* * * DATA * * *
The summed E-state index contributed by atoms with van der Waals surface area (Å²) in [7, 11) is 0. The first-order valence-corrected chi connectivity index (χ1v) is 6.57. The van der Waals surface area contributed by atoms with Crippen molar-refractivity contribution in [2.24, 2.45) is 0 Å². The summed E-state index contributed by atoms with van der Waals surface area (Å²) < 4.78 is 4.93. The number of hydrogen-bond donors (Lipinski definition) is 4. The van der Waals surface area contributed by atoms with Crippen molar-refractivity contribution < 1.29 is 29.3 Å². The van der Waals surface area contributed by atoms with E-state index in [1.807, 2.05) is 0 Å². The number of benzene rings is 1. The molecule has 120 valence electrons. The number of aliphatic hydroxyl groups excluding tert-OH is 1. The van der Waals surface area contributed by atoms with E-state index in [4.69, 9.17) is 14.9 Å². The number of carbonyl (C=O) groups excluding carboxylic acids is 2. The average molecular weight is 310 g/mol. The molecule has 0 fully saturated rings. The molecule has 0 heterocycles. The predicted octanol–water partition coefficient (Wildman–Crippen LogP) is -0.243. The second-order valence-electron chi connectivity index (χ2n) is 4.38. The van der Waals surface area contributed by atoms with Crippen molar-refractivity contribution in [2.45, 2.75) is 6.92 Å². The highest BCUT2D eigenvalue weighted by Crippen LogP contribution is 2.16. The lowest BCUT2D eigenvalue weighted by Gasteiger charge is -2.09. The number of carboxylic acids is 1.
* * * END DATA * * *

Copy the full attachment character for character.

The summed E-state index contributed by atoms with van der Waals surface area (Å²) in [7, 11) is 0. The first-order valence-corrected chi connectivity index (χ1v) is 6.57. The van der Waals surface area contributed by atoms with Crippen molar-refractivity contribution in [2.24, 2.45) is 0 Å². The summed E-state index contributed by atoms with van der Waals surface area (Å²) < 4.78 is 4.93. The number of hydrogen-bond donors (Lipinski definition) is 4. The van der Waals surface area contributed by atoms with Crippen molar-refractivity contribution < 1.29 is 29.3 Å². The van der Waals surface area contributed by atoms with E-state index in [1.807, 2.05) is 0 Å². The number of benzene rings is 1. The molecule has 120 valence electrons. The number of aliphatic hydroxyl groups excluding tert-OH is 1. The van der Waals surface area contributed by atoms with E-state index in [4.69, 9.17) is 14.9 Å². The number of carbonyl (C=O) groups excluding carboxylic acids is 2. The average molecular weight is 310 g/mol. The molecule has 0 fully saturated rings. The molecule has 0 heterocycles. The predicted octanol–water partition coefficient (Wildman–Crippen LogP) is -0.243. The second-order valence-electron chi connectivity index (χ2n) is 4.38. The van der Waals surface area contributed by atoms with Crippen molar-refractivity contribution in [2.45, 2.75) is 6.92 Å². The highest BCUT2D eigenvalue weighted by Crippen LogP contribution is 2.16. The lowest BCUT2D eigenvalue weighted by Gasteiger charge is -2.09. The number of carboxylic acids is 1.